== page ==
What it Takes to Earn a Flinn Scholarship
How to Handle Each Part of the Application
Completing applications for college admissions and competitive, prestigious scholarships can be arduous and sometimes intimidating. The process can also prompt reflection and self-discovery. We hope that completing the Flinn Scholarship application proves to be an enriching experience.
Objective criteria such as grade-point average, test scores, and class rank play an essential part in the Flinn Scholarship selection process, but they are not the sole basis for our decisions.
We evaluate a student's academic achievement, leadership and involvement, service to the community, ability to communicate, and personal characteristics. Each of these factors is an important part of the holistic picture that an applicant presents to us.
We'll only select students we believe we really know. So, be yourself.
Don't try to fit into an imagined mold of what a Flinn Scholar should be. We look for individuals to join a vibrant community of Scholars, not a pre-packaged group that matches a particular profile.
Try not to be intimidated by the selection process. You will do best if you can relax and be honest with us. You have achieved great things, and this is your opportunity to tell us about them.
The paragraphs below will introduce you to the scholarship application. Each section briefly describes what is required and offers some insight into how our reviewers will consider your responses. This is not intended to be a roadmap for a successful application, but rather a means to assist you in thinking about how best to present yourself to us.
Biographical Data and Family Information
The only requirement here is to be honest. You will not be eliminated from the process based on your high school, your middle name, where your parents work, or where your siblings went to school. We only seek to establish some context to understand you as a person before we learn more about you as a student.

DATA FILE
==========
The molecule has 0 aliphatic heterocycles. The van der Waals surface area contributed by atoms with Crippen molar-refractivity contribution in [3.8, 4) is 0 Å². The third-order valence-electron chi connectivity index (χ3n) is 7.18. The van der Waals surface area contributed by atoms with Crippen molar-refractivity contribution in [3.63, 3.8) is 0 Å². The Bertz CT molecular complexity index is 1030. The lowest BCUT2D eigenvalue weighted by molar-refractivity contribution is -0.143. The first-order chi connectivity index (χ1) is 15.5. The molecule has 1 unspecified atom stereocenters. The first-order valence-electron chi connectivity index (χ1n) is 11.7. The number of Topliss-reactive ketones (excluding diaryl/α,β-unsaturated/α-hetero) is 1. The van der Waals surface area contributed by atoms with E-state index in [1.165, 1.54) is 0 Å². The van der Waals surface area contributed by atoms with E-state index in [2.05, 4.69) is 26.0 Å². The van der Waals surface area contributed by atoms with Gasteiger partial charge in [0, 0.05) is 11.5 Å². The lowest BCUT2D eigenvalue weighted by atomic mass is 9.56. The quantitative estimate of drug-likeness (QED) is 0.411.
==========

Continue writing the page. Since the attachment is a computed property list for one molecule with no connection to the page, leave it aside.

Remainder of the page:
We ask to which Arizona universities you have applied because we share that information with the universities. We require that you apply to at least one, but we do not have a preference among them. You are treated the same whether or not you have applied to universities outside Arizona.
If you have applied to a university under an early-decision program, you have pledged to attend that university if accepted. If that is the case for you, we ask that you do not apply for the Flinn Scholarship.
Possible Majors and Careers
We ask about your possible areas of study and and career(s) so the universities can share the materials and introduce you to the persons most relevant to your interests. There's no need to guess what we might want you to study, because we have no such pre-determined expectation of your path.
Current Studies and Advanced Education Programs
Courses you take during your senior year do not appear on your transcript, so we need you to tell us what courses you are and will be pursuing. We look for students who challenge themselves, so we recommend taking advantage of advanced, honors, Advanced Placement, or International Baccalaureate courses your school offers.
We also value students who take a full schedule their senior year, which tells us that they do not wish to miss an opportunity to learn. If you are in high school part-time because you are taking community-college courses, or pursuing an internship with the rest of your day, please indicate that in “current studies.” There will be opportunity later in the application to tell us about your employment during the school year.
The Flinn Scholarship review teams look for students who have consistently sought new challenges. Students might find challenges in a university summer institute, additional classes at a community college, or through an online course. You need to tell us whether you earned both college and high-school credit for those courses. If not, then we infer that you took a course purely for the love of it--a desire for learning that goes beyond expectations of the high-school classroom.
Academic Honors and Awards
As you describe any honors and awards you have received for your accomplishments, remember that our reviewers may not be familiar with all of them. So, be sure to spell out or (briefly) explain any unusual terminology or acronyms associated with the awards. You should also indicate the extent of the applicant/nominee pool from which you were chosen (school, local, state, national). You may ask your counselor or a teacher to discuss a particular honor as part of a letter of recommendation.